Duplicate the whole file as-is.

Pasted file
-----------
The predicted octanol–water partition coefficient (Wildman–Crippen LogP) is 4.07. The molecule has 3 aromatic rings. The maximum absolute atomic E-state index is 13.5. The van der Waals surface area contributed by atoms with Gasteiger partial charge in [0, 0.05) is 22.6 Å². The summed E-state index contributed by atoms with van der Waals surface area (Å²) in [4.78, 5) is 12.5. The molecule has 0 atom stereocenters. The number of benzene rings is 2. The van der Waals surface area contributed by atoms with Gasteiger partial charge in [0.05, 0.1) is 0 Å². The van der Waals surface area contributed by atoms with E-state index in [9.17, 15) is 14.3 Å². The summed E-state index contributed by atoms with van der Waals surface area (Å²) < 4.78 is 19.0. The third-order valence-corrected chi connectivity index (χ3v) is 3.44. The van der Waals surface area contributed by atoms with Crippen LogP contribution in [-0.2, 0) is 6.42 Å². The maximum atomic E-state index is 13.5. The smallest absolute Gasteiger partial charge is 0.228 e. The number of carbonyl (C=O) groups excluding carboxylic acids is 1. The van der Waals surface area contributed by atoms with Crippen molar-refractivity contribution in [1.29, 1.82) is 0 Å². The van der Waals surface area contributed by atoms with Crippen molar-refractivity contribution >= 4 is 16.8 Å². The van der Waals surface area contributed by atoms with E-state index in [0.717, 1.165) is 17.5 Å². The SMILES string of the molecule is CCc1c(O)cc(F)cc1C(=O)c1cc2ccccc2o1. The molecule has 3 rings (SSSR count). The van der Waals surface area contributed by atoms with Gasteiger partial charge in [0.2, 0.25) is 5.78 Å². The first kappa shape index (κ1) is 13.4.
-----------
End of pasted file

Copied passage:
The predicted octanol–water partition coefficient (Wildman–Crippen LogP) is 4.07. The molecule has 3 aromatic rings. The maximum absolute atomic E-state index is 13.5. The van der Waals surface area contributed by atoms with Gasteiger partial charge in [0, 0.05) is 22.6 Å². The summed E-state index contributed by atoms with van der Waals surface area (Å²) in [4.78, 5) is 12.5. The molecule has 0 atom stereocenters. The number of benzene rings is 2. The van der Waals surface area contributed by atoms with Gasteiger partial charge in [0.05, 0.1) is 0 Å². The van der Waals surface area contributed by atoms with E-state index in [9.17, 15) is 14.3 Å². The summed E-state index contributed by atoms with van der Waals surface area (Å²) < 4.78 is 19.0. The third-order valence-corrected chi connectivity index (χ3v) is 3.44. The van der Waals surface area contributed by atoms with Crippen LogP contribution in [-0.2, 0) is 6.42 Å². The maximum atomic E-state index is 13.5. The smallest absolute Gasteiger partial charge is 0.228 e. The number of carbonyl (C=O) groups excluding carboxylic acids is 1. The van der Waals surface area contributed by atoms with Crippen molar-refractivity contribution in [1.29, 1.82) is 0 Å². The van der Waals surface area contributed by atoms with Crippen molar-refractivity contribution >= 4 is 16.8 Å². The van der Waals surface area contributed by atoms with E-state index in [0.717, 1.165) is 17.5 Å². The SMILES string of the molecule is CCc1c(O)cc(F)cc1C(=O)c1cc2ccccc2o1. The molecule has 3 rings (SSSR count). The van der Waals surface area contributed by atoms with Gasteiger partial charge in [0.2, 0.25) is 5.78 Å². The first kappa shape index (κ1) is 13.4.